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Methods of removing paint

From the putting your safety first section

Learn about the various methods of removing paint and how to do so using the appropriate safety measures.

Abrasive blasting

Safety measures:

  • NOT recommended for properties and structures built or painted before 1970 or for boats because of the lead content of the paint and the large amounts of uncontrolled dust generated.


An electric paint stripper, hot air blower or blow torch will heat the paint and blister it, so that it can be scraped off. Note that the use of a blow torch will produce lead fumes. Beware also of fire risk.

Safety measures:

  • Wear a toxic-dust respirator if using a hot air blower, blow torch or electric paint stripper.
  • Have a fire extinguisher or water handy in case of fire.
  • If using a blowtorch indoors, make sure that windows are open and advise local fire authorities.


Usually used for small surfaces such as window frames.

Safety measures:

  • Wear safety glasses, overalls and gloves to avoid contact with the skin.
  • Keep the room well ventilated.
  • Follow any instructions on the label.

Dry power sanding

Dry power sanding with a HEPA Vacuum Attachment.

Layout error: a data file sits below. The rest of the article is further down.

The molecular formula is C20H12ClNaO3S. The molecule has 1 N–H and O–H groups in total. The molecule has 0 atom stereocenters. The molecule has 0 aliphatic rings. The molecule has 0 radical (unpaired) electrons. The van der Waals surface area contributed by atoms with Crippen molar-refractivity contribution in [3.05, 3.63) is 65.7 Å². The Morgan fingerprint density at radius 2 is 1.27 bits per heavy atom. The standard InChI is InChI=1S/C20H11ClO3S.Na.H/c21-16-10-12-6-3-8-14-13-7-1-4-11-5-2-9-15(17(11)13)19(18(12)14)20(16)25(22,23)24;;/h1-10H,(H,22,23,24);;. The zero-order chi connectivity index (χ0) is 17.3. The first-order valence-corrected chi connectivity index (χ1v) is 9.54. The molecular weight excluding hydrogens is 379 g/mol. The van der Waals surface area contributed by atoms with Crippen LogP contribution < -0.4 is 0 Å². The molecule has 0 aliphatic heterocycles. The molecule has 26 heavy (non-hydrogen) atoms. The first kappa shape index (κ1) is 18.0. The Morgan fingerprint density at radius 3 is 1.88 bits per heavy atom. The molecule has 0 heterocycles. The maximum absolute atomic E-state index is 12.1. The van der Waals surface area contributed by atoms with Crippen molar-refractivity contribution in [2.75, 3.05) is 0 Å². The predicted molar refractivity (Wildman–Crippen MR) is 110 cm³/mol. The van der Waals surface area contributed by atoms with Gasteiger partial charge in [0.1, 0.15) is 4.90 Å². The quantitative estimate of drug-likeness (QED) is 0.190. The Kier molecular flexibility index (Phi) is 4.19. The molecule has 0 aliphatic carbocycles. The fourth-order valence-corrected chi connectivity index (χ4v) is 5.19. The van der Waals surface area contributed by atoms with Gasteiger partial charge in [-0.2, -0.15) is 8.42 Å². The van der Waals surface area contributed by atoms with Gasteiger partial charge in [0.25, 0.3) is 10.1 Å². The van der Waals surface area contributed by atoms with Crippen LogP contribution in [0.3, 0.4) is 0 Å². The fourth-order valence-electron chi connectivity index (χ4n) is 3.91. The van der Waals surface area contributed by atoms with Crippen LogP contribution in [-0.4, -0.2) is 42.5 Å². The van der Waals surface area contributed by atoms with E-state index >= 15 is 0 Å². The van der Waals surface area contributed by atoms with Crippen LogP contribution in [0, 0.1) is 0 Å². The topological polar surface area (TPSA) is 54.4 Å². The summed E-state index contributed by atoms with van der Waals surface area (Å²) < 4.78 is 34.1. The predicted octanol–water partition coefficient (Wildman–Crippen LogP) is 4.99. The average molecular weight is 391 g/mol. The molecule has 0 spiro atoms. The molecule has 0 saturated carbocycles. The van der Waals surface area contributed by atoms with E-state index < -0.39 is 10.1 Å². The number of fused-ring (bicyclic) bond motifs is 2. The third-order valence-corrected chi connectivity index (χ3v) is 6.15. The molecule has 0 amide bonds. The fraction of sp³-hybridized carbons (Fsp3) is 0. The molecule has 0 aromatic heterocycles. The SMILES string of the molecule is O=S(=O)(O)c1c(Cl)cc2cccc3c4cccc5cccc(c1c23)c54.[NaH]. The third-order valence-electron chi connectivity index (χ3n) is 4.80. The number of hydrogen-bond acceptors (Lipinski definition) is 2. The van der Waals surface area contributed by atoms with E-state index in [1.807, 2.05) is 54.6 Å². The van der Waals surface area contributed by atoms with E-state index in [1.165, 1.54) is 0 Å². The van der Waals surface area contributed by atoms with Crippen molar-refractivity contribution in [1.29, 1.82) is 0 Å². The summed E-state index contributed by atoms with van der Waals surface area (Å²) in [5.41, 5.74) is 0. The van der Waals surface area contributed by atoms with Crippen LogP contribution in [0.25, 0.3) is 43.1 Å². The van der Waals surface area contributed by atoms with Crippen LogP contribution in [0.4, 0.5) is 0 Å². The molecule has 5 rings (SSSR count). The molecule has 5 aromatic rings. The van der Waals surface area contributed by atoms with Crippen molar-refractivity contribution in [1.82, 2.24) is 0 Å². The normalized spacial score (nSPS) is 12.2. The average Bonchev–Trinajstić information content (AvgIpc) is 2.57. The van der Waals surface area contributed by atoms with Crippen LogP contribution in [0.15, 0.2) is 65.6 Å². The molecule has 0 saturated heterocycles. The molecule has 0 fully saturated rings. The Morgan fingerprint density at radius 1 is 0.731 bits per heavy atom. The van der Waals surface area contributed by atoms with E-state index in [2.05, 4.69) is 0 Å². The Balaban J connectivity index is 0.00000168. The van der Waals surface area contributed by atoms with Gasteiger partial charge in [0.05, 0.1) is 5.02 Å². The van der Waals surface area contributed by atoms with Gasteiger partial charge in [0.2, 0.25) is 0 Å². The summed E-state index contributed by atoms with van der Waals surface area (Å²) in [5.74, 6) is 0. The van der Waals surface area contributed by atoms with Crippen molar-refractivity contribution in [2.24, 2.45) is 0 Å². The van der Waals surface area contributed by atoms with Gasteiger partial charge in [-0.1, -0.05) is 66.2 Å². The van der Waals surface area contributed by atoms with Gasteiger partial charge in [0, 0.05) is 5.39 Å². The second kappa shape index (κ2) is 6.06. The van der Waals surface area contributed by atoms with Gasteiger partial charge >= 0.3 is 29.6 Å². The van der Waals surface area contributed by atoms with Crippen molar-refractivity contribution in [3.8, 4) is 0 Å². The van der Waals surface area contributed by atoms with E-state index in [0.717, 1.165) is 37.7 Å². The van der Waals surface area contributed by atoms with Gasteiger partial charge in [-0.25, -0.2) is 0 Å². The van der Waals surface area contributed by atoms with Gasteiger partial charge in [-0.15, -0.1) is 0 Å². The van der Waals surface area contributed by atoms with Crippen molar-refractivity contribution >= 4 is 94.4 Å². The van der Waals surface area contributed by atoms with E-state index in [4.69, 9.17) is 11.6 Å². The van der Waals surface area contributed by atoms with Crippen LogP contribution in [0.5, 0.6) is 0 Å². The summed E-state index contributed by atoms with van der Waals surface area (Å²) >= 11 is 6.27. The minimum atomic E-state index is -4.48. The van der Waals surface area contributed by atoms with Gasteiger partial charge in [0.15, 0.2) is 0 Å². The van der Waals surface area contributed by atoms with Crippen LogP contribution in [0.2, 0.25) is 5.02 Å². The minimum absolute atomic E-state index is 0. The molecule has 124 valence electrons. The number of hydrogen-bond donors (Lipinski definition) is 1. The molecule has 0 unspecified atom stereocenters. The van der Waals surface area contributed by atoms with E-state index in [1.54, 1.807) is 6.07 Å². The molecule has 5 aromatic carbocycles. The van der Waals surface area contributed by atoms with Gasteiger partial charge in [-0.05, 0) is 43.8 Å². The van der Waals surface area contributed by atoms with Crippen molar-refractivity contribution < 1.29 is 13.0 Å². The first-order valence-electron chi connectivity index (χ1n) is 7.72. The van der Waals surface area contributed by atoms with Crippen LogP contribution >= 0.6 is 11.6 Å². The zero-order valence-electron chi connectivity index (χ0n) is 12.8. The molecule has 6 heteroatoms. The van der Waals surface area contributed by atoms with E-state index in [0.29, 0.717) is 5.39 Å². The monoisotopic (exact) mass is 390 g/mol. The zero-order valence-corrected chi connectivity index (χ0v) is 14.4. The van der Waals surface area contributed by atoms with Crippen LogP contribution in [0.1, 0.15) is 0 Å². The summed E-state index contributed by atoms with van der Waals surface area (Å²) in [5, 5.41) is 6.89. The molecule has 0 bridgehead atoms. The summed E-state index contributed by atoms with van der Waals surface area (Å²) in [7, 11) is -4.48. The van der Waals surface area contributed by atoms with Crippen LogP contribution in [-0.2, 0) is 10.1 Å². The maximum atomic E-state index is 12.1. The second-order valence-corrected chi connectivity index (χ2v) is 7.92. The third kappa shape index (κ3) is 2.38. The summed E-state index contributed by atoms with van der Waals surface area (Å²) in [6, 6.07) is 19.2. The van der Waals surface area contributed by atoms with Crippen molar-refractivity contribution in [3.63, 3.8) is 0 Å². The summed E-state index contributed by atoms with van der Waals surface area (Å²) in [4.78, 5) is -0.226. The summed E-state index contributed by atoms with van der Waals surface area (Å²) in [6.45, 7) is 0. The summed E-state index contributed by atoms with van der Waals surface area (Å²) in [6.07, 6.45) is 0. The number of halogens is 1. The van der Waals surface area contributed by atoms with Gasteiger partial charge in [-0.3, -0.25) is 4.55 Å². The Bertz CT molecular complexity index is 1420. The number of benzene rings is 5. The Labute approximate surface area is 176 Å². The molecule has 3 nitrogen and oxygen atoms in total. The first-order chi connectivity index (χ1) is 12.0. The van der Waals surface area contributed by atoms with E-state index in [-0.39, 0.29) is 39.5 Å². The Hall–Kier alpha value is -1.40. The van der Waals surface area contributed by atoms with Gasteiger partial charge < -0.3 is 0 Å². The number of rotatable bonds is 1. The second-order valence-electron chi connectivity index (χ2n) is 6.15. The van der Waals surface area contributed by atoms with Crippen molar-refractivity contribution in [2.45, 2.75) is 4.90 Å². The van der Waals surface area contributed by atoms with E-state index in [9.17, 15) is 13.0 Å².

Safety measures:

  • This method is not recommended for a DIYer. It requires skill and can only be done safely by contractors with the appropriate training and experience.


Can be used on all timber surfaces.

Safety measures:

  • This method is recommended where lead-based paint is present because of the low operating temperature.
  • Ensure work area is well ventilated if working in a confined space. No dust is created.
  • Sweep up paint debris and dispose of.


Safety measures:

  • Ensure any debris is collected and the area cleaned up.


For outside surfaces.

Safety measures:

  • Clean up paint flakes. Use water to flush debris to a collection point for disposal.
  • Prevent debris spreading to other properties.

Wet sanding

This is preferred to dry sanding to reduce dust.

Safety measures:

  • Reduce dust by wetting paint before rubbing down with wet and dry sandpaper.
  • Do not rub down with dry sandpaper and especially not with an ordinary power sander. This will release lead-rich dust into the air and the rest of the house.
  • Ensure that any residue is cleaned up.

Putting your safety first!
Understanding paint hazards and essential precautions

Safety topics   Problem solver topics   Ask a Paint Expert


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